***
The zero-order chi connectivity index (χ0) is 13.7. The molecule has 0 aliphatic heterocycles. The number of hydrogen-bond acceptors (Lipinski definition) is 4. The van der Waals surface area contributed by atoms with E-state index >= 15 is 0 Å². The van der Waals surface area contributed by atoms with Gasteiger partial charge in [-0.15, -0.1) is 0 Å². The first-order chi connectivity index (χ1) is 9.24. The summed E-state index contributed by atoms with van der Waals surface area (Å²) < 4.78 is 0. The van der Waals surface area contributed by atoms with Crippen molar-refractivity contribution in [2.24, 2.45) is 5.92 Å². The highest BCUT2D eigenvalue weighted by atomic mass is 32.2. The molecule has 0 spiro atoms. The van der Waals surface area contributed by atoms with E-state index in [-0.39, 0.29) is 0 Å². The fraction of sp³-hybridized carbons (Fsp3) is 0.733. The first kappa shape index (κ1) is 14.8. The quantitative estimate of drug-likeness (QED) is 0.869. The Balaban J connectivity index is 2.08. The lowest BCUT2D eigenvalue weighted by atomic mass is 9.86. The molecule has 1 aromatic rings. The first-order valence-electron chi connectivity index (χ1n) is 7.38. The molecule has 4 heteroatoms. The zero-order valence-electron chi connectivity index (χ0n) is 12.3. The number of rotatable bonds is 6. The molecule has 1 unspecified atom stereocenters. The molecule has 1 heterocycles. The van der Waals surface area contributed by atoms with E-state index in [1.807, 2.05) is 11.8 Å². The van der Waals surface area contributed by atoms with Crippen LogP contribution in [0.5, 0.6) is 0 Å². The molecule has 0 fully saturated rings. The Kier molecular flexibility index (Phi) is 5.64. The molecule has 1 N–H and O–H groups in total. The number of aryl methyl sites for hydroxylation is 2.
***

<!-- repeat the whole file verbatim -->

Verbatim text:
The zero-order chi connectivity index (χ0) is 13.7. The molecule has 0 aliphatic heterocycles. The number of hydrogen-bond acceptors (Lipinski definition) is 4. The van der Waals surface area contributed by atoms with E-state index >= 15 is 0 Å². The van der Waals surface area contributed by atoms with Gasteiger partial charge in [-0.15, -0.1) is 0 Å². The first-order chi connectivity index (χ1) is 9.24. The summed E-state index contributed by atoms with van der Waals surface area (Å²) < 4.78 is 0. The van der Waals surface area contributed by atoms with Crippen molar-refractivity contribution in [2.24, 2.45) is 5.92 Å². The highest BCUT2D eigenvalue weighted by atomic mass is 32.2. The molecule has 0 spiro atoms. The van der Waals surface area contributed by atoms with E-state index in [-0.39, 0.29) is 0 Å². The fraction of sp³-hybridized carbons (Fsp3) is 0.733. The first kappa shape index (κ1) is 14.8. The quantitative estimate of drug-likeness (QED) is 0.869. The Balaban J connectivity index is 2.08. The lowest BCUT2D eigenvalue weighted by atomic mass is 9.86. The molecule has 1 aromatic rings. The first-order valence-electron chi connectivity index (χ1n) is 7.38. The molecule has 4 heteroatoms. The zero-order valence-electron chi connectivity index (χ0n) is 12.3. The number of rotatable bonds is 6. The molecule has 1 unspecified atom stereocenters. The molecule has 1 heterocycles. The van der Waals surface area contributed by atoms with E-state index in [1.807, 2.05) is 11.8 Å². The van der Waals surface area contributed by atoms with Crippen LogP contribution in [0.5, 0.6) is 0 Å². The molecule has 0 fully saturated rings. The Kier molecular flexibility index (Phi) is 5.64. The molecule has 1 N–H and O–H groups in total. The number of aryl methyl sites for hydroxylation is 2.